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Wet Chemical Fire Suppression

Pre-Engineered Fire Suppression Systems

Wet-Chemical fire suppression systems are important systems that have prevented countless kitchen fires.  The systems are typically installed at the requirements of the International Building Code or National Fire Protection Assocation (NFPA) 1, The Uniform Fire Code.

Systems are installed due to code requirements adopted in a community.  Many contractors refer to the the term “grease ladden vapors” as the minimum requirement for the system to be installed.  Over the years the basis for installation has been tweaked and modified.  You can see in the most recent IBC the language from section 904.2.1 truly refers to the type of exhaust hood.  Similar language can be found in NFPA 1 or NFPA 101.

The systems are typically pre-engineered by the manufacture.  The system go under very specific testing and scrutiny.   This means the system is has limitations on what and how it protects appliances, plenum spaces, and exhaust ducts.  The qualified contractor (attended training by the manufacture) would provide working shop drawings that show the system complying with the manufacture requirements.

These manufacture requirements are documents which indicate how nozzles protect an appliance, which type of nozzle, mounting height, piping limitations, and how many flow points can be achieved from a specific size bottle.  It is critical that the system is designed by certified personnel, properly installed, and maintained.  It is important to realize that NFPA 17a is critical for the installation, maintenance, and testing of each system.  This can include location of manual activation, installation of signage, and other minimum requirements.

When conducting a plan review the submittal package must contain (at a minimum):

  • Drawings which are legible, contain basic plan information, and all equipment to be installed
  • Description of equipment and mechanical equipment to be protected
  • Code and standard for basis of installation
  • Date of Manufacture installation manual
  • General notes and requirements
  • Site plan indicating location of installation
  • Sufficient technical data sheets from the manufacture
  • Technical calculations to show the system meets the manufacture requirements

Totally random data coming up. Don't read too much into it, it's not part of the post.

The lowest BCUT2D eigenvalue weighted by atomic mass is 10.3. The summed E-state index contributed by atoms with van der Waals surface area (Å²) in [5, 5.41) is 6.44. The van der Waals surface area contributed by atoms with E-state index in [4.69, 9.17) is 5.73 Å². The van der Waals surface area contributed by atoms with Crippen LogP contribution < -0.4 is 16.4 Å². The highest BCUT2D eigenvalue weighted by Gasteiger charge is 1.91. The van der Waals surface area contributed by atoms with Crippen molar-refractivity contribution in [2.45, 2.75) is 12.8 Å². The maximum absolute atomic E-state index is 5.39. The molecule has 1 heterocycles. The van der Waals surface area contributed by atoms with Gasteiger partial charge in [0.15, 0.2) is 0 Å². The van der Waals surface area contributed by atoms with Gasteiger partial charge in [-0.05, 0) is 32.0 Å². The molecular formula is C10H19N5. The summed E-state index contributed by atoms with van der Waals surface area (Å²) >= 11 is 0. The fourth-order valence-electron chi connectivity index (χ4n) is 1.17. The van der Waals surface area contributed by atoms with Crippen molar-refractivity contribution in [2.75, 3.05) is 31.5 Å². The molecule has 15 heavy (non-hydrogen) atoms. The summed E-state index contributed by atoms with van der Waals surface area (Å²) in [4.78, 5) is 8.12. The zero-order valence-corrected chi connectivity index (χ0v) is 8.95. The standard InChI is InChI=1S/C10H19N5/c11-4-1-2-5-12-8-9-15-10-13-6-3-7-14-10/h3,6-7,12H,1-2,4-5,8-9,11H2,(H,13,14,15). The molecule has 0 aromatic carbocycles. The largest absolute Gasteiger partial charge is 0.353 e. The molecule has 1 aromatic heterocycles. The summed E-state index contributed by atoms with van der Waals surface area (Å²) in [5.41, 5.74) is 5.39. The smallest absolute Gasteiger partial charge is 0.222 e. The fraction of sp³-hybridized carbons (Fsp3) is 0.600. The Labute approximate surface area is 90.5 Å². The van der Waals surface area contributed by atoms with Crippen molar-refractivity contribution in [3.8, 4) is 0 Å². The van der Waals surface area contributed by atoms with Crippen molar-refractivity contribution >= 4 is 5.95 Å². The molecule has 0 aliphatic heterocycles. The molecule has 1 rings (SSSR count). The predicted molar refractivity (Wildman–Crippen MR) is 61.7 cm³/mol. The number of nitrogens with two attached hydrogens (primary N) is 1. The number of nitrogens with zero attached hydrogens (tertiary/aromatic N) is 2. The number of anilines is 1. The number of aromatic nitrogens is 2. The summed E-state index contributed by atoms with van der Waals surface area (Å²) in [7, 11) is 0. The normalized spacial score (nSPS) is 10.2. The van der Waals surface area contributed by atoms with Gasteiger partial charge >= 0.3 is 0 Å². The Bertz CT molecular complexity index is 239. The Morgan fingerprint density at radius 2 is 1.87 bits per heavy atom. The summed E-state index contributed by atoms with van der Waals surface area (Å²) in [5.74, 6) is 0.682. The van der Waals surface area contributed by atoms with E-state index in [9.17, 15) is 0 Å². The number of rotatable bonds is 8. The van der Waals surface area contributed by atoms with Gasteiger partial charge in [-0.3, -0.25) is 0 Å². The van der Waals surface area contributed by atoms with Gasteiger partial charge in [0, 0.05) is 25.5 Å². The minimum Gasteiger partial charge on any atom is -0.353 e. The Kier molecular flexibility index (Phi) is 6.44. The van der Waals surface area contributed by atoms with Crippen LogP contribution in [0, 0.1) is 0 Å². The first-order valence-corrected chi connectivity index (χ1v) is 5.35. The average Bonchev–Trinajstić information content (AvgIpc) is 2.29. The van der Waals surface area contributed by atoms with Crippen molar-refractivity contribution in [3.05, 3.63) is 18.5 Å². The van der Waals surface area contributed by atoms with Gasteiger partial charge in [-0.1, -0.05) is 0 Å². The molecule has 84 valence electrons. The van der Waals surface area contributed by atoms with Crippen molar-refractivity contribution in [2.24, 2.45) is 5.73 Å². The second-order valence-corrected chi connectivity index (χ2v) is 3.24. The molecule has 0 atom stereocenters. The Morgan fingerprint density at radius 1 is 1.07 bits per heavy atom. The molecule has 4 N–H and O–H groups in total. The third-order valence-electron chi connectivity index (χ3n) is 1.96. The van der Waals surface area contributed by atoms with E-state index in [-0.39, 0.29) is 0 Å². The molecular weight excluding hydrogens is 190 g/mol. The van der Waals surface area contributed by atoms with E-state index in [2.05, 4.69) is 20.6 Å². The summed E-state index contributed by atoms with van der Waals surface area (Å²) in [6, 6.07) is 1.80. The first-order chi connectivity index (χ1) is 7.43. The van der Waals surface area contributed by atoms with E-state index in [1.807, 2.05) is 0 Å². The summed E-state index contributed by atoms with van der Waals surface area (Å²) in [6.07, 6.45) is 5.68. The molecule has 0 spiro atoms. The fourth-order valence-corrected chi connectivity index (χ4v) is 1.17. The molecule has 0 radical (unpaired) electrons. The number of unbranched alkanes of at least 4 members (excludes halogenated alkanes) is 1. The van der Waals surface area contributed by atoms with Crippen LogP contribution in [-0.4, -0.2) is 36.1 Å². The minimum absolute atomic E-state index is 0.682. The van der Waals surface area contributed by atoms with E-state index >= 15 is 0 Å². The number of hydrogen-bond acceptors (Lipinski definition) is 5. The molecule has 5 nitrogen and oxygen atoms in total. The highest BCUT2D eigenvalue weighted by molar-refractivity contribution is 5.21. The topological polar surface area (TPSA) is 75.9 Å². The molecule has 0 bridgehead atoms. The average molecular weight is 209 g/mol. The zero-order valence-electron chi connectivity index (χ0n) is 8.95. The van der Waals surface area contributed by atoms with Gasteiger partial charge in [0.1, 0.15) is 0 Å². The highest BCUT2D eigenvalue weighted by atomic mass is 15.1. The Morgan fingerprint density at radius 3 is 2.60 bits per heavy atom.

• Type of acceptance testing to be completed

Although this is a basic list, the documents must include all information which demonstrates the system meets the manufacture requirements and NFPA 17a.

Resources:

Checklists

UL 300

These systems require continued maintenance and inspection.  What information do you require on shop drawings or to be provided at time of inspection?

    { 4 comments… add one }

    • Tim Knisely December 8, 2010, 11:11 am

      Have a question with extinguishers. Do other AHJ’s allow the ABC fire extinguisher in the kitchen with the Class K? I’ve heard recommendations to remove the ABC so the employee doesn’t use the wrong extinguisher. If an ABC is within the travel distance of the kitchen but not in the immediate area it could still be compliant.

      Thanks….

      • Frank Herrick January 26, 2011, 3:04 pm

        My answer would be no, NFPA 10: Standard for Portable Fire Extinguishers, 2010 Edition, requires that the extinguisher be slected for the fire most likly to occur, per
        5.1 General Requirements.

        The selection of fire extinguishers for a given situation shall be determined by the applicable requirements of Sections 5.2 through 5.6 and the following factors:
        (1)Type of fire most likely to occur
        (2)Size of fire most likely to occur
        (3)Hazards in the area where the fire is most likely to occur
        (4)Energized electrical equipment in the vicinity of the fire
        (5)Ambient temperature conditions
        (6)Other factors (See Section H.2.)

        The use of a ABC extinguisher in a kitchen would not be indicated if a wet chemical system is installed.

        FRANK J. HERRICK
        City Of Leawood Fire Department
        Office of the Fire Marshal
        14801 Mission Road
        Leawood, Ks. 66224-9560
        Office: 913.681.6788 x 26
        Fax: 913.681.2399
        Fire Sprinklers Save Lives, Property, the Environment, and Water – Protect what you value most!

    • Grant Mogford December 8, 2010, 2:18 pm

      “ABC”‘s should NOT be in commercial kitchen enviornments as the chemical is not compatible with the chemicals in the automatic supression systems. “BC”‘s are what was acceptable until “K” class extinguishers were introduced. I have found some AHJ’s allowing the “BC”‘s to stay but now most are requiring the removal of all except “K” class.

      NFPA 10 (1998 edition) ” 2-3.2 Fire extinguishers provided for the protection of cooking appliances that use combustable cooking media (vegetable or animal oils and fats) shall be listed and labeled for Class K fires.”

      The arguement then becomes what about non cooking media combustibles in the same area.

    • Earl Gregory December 30, 2010, 1:12 pm

      I agree with the above statements and code requirements to a point. A commercial kitchen environment has not only the hood and cooking appliances, but many other areas of concern such as microwave ovens, mixers, coolers, and trash recepticals to name a few. You will note that a class “K” fire extinguisher is only to be used after a suppression system discharges and only on cooking media. An ABC extinguisher inside the kitchen is a reasonable addition to use on the areas not covered by the hood system. Place the ABC extinguisher close to an exit, or away from the hood for use on other fires.

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